In 1991, I transferred to work at the Leningrad Nuclear Power Plant in the Department of Thermal Automatics and Measurements as an electrician for maintenance of automatics and measuring instruments (Appendices 5 and 6).

I worked in buildings 460, 660, 661, and 667, which belonged to the so-called Liquid Radioactive Waste Storage Facility (LRWSF) complex, where radioactive water was delivered from LNPP through a special sewer. In buildings 460 and 660, this water was evaporated till only radioactive salt residues remained. Radioactive salt residues were mixed with bitumen and dispatched to Building 667 for storage.

What future generations will do with this enormous reserve of radioactive bitumen and other radioactive materials, I do not know.


From 16th November 2009 through January 2010, I worked for the closed joint-stock company ZAO Tonnelnyi Otryad-3 of the St. Petersburg company Metrostroi in the construction of LNPP-2 (Appendices 7, 8, and 9).

Technology violations during the concreting of objects at LNPP-2

I saw with my own eyes technology violations during the construction of LNPP-2, e.g., during performance of concreting works.

For example, concrete pouring, according to my superior, should have been performed at a temperature not below +10ºC. These temperature conditions were violated during concreting. When outdoor temperature was below zero and concreting of buildings 10 UKT (fresh nuclear fuel storage facility) and 10 UKA (safety building) was performed, the management gave an order to save diesel fuel and not to use all of the Galaxy blow heaters, which were intended for heating, when concreting was performed in heated enclosures. As a result, the temperature conditions for concreting were violated.

Because of this and other violations, I wrote to Mr Chaika, Prosecutor General of the Russian Federation, but the answer was only a formal reply from Mr Kalyuzhny, Vice President of the SPbAEP Atomic Research and Design Institute. Then I had to turn to the media about this and other problems which may affect safe use of LNPP-2. I gave interviews which were published in Russia on television channel TV100 SPb. (Appendix 10), and also in the Focus magazine (Germany) (Appendix 11).

Technology violations during welding works

From February 2010 till 1st February 2016, I worked as an adjuster of welding and gas-рlasm-cutting equipment at MSU-90 (Appendix 12).

My task was to repair and maintain welding and gas-рlasm-cutting equipment, including those located on the LNPP-2 construction site.

MSU-90 is part of the TITAN-2 Group, managed by Grigory Mikhailovich Naginsky, former member of the Federation Council (senator) from the Leningrad Region, former deputy of the Russian Defence Minister (Serdyukov), former Director General of the Russian Federal Agency for Special Construction (SpetsStroi), now Chairman of the Board of Directors of TITAN-2 Group.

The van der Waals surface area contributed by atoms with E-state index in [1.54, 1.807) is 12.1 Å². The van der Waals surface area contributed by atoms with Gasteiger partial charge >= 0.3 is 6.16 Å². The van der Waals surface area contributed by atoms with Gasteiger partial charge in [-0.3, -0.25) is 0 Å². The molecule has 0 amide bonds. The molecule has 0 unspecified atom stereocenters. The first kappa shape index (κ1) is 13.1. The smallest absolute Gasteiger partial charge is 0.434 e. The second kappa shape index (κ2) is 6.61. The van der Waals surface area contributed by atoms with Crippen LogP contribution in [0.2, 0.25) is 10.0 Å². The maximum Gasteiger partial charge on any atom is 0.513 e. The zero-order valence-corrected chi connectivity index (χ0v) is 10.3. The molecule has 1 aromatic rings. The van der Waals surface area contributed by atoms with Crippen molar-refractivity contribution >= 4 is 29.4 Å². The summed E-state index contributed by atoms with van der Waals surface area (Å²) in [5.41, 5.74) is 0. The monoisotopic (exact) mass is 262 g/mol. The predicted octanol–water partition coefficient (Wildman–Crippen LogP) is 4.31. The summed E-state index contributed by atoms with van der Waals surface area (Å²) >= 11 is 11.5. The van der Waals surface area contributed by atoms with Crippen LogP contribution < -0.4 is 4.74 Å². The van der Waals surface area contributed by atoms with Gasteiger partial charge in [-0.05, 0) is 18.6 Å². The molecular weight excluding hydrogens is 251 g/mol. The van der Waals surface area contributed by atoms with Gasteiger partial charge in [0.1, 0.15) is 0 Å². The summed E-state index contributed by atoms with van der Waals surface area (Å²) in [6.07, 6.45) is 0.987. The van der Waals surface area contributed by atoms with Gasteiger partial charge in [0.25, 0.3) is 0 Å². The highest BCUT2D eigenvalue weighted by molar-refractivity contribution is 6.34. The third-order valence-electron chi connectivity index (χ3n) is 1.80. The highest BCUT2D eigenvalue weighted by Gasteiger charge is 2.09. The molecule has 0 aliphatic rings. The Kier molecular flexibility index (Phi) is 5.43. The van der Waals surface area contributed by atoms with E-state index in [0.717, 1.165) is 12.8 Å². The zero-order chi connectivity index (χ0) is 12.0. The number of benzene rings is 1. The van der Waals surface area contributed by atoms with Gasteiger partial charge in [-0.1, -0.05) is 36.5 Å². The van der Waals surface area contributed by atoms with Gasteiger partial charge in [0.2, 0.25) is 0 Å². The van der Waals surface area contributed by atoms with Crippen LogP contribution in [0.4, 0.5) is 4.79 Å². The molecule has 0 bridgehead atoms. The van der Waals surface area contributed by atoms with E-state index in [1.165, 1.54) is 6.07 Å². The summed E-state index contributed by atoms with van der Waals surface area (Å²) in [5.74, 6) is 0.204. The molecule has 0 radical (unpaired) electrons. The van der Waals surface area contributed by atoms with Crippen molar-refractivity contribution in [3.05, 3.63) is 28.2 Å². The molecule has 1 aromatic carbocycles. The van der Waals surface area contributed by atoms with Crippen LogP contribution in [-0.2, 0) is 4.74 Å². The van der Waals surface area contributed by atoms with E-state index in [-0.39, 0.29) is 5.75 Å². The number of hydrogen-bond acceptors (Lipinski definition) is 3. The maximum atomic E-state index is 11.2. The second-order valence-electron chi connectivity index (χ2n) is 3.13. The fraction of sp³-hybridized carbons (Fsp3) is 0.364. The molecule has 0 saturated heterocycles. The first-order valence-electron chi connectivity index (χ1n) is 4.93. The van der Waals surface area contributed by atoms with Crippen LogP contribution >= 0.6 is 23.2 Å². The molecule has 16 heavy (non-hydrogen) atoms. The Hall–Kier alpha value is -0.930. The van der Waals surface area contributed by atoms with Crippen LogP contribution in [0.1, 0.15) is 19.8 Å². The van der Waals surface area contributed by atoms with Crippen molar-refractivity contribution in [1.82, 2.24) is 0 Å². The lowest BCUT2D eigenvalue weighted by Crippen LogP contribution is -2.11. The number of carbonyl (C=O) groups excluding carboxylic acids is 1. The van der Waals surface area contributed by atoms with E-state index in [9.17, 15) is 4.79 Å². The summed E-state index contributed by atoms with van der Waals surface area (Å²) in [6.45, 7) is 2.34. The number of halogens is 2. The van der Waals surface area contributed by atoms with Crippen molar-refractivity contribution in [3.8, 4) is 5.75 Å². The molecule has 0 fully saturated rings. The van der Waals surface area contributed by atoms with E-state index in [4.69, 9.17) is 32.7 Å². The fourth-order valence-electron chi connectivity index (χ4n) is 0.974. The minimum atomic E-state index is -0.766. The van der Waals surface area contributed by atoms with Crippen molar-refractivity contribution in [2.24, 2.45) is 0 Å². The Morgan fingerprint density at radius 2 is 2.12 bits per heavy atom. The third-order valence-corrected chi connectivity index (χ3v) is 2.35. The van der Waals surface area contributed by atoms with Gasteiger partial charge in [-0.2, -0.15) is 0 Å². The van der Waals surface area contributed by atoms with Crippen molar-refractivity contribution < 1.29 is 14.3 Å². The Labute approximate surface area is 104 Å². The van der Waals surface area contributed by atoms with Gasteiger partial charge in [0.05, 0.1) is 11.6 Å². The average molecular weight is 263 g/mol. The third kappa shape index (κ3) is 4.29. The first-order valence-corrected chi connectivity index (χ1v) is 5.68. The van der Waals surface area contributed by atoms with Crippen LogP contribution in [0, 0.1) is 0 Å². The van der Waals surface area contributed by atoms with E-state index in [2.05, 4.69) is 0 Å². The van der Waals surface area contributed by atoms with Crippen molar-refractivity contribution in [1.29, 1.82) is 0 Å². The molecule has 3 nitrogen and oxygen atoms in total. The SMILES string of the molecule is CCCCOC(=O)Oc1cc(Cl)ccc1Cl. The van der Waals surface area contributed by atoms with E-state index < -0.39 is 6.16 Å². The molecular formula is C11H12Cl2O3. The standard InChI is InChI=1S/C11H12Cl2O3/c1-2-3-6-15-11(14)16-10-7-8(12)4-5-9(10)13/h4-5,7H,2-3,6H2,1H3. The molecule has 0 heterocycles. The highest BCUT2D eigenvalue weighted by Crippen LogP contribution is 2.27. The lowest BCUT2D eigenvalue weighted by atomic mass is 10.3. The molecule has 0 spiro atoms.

Falsifications during training of heat treatment operators

In March 2013, Chief Welder of MSU-90 (at that time, that position was held by A.V. Shubinsky) sent me to a course to study to be an operator of movable heat treatment units. When I asked, why I, an adjuster, needed it, and how would it be in my interest, Deputy Chief Engineer Nikolay Ivanovich Gusev answered that the intention was to perform heat treatment of crucial welded joints of the pipeline of the primary circuit of the reactors of LNPP-2 which was under construction, and also of other crucial weld joints of the new plant, and for this, heat treatment operators were needed and would get extra pay.

A group was formed (Appendix 31) to study to be heat treatment operators, consisting of me, my colleague adjuster Andrey Prosvirin, and the following installers of MSU-90:

1. Abdullaev Mamedkerim Alamed Ogly
2. Anokhin Vladimir Vasilyevich
3. Lukin Mikhail Nikolaevich
4. Makarov Pavel Aleksandrovich
5. Salnikov Vasily Aleksandrovich
6. Tudvasev Aleksandr Gennadyevich

From the private educational institution North-West Training Centre Elektromontazh (licence 1185 of 20.01.2012, St. Petersburg, Kolpinsky District, settlement Petr-Slavyanka, Sofiyskaya street, building 96, lit. AF, telephone/fax 274-62-64) came two teachers, and on the premises of the safety department in the administration of MSU-90, a theoretical course in heat treatment was held for us lasting two or three weeks. Then we performed in the Bentam building two practical heat treatment test jobs.

My immediate superior, Andrey Vladimirovich Shubinsky, gave me a ”Journal of professional practice of a student of vocational further education courses”, saying that we still had to complete practical training in the training centre of the educational institution, where I would have to fill in the journal (Appendix 13 on 5 pages).

But after this there was no further training. I thought that further training was postponed to unspecified future.

In autumn 2013, for a trip to LNPP-2, I needed my adjuster’s certificate, which was in the chief’s office. For this purpose, I went to the office of my chief Shubinsky, who at that time was on vacation and substituted by another person. Searching for my certificate, I was surprised to find in the chief’s desk a diploma, and after opening it, to see that it was a diploma of an “operator of movable heat treatment units”, No. 040-13, issued on 3rd June 2013 and written in my name, without my having any idea of it. I had not gone through any practical lessons, of which my superior A.V. Shubinsky had spoken earlier, nor evaluations or examinations for the qualification of an operator of movable heat treatment units. It came out of the blue (Appendix 14).